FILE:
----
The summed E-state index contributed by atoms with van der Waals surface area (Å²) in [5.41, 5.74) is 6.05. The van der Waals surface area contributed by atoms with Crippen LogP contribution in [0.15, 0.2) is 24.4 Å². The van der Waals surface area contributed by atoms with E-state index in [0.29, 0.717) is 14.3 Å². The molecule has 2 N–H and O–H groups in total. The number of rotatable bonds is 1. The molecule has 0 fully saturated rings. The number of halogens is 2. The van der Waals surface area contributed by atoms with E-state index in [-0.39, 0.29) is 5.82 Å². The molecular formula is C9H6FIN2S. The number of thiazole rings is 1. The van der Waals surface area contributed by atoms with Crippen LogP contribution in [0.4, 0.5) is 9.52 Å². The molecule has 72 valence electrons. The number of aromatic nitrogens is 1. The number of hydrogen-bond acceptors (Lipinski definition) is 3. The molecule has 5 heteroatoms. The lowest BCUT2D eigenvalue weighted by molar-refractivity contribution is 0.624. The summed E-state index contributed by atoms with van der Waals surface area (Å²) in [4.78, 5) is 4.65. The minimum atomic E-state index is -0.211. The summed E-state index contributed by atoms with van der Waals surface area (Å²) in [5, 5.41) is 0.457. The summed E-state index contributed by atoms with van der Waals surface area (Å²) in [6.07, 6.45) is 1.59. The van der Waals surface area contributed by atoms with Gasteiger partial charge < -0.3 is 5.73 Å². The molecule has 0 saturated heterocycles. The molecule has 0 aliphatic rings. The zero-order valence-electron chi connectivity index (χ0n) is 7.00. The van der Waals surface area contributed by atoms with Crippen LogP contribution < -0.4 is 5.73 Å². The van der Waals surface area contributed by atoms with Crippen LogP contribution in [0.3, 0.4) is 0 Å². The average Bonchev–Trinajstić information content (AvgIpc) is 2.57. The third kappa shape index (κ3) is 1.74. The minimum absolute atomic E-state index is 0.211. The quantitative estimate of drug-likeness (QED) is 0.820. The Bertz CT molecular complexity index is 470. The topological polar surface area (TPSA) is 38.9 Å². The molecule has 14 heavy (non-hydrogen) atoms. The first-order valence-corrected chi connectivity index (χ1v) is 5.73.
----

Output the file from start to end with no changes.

The summed E-state index contributed by atoms with van der Waals surface area (Å²) in [5.41, 5.74) is 6.05. The van der Waals surface area contributed by atoms with Crippen LogP contribution in [0.15, 0.2) is 24.4 Å². The van der Waals surface area contributed by atoms with E-state index in [0.29, 0.717) is 14.3 Å². The molecule has 2 N–H and O–H groups in total. The number of rotatable bonds is 1. The molecule has 0 fully saturated rings. The number of halogens is 2. The van der Waals surface area contributed by atoms with E-state index in [-0.39, 0.29) is 5.82 Å². The molecular formula is C9H6FIN2S. The number of thiazole rings is 1. The van der Waals surface area contributed by atoms with Crippen LogP contribution in [0.4, 0.5) is 9.52 Å². The molecule has 72 valence electrons. The number of aromatic nitrogens is 1. The number of hydrogen-bond acceptors (Lipinski definition) is 3. The molecule has 5 heteroatoms. The lowest BCUT2D eigenvalue weighted by molar-refractivity contribution is 0.624. The summed E-state index contributed by atoms with van der Waals surface area (Å²) in [4.78, 5) is 4.65. The minimum atomic E-state index is -0.211. The summed E-state index contributed by atoms with van der Waals surface area (Å²) in [5, 5.41) is 0.457. The summed E-state index contributed by atoms with van der Waals surface area (Å²) in [6.07, 6.45) is 1.59. The van der Waals surface area contributed by atoms with Gasteiger partial charge < -0.3 is 5.73 Å². The molecule has 0 saturated heterocycles. The molecule has 0 aliphatic rings. The zero-order valence-electron chi connectivity index (χ0n) is 7.00. The van der Waals surface area contributed by atoms with Crippen LogP contribution < -0.4 is 5.73 Å². The van der Waals surface area contributed by atoms with Crippen LogP contribution in [0.3, 0.4) is 0 Å². The average Bonchev–Trinajstić information content (AvgIpc) is 2.57. The third kappa shape index (κ3) is 1.74. The minimum absolute atomic E-state index is 0.211. The quantitative estimate of drug-likeness (QED) is 0.820. The Bertz CT molecular complexity index is 470. The topological polar surface area (TPSA) is 38.9 Å². The molecule has 14 heavy (non-hydrogen) atoms. The first-order valence-corrected chi connectivity index (χ1v) is 5.73.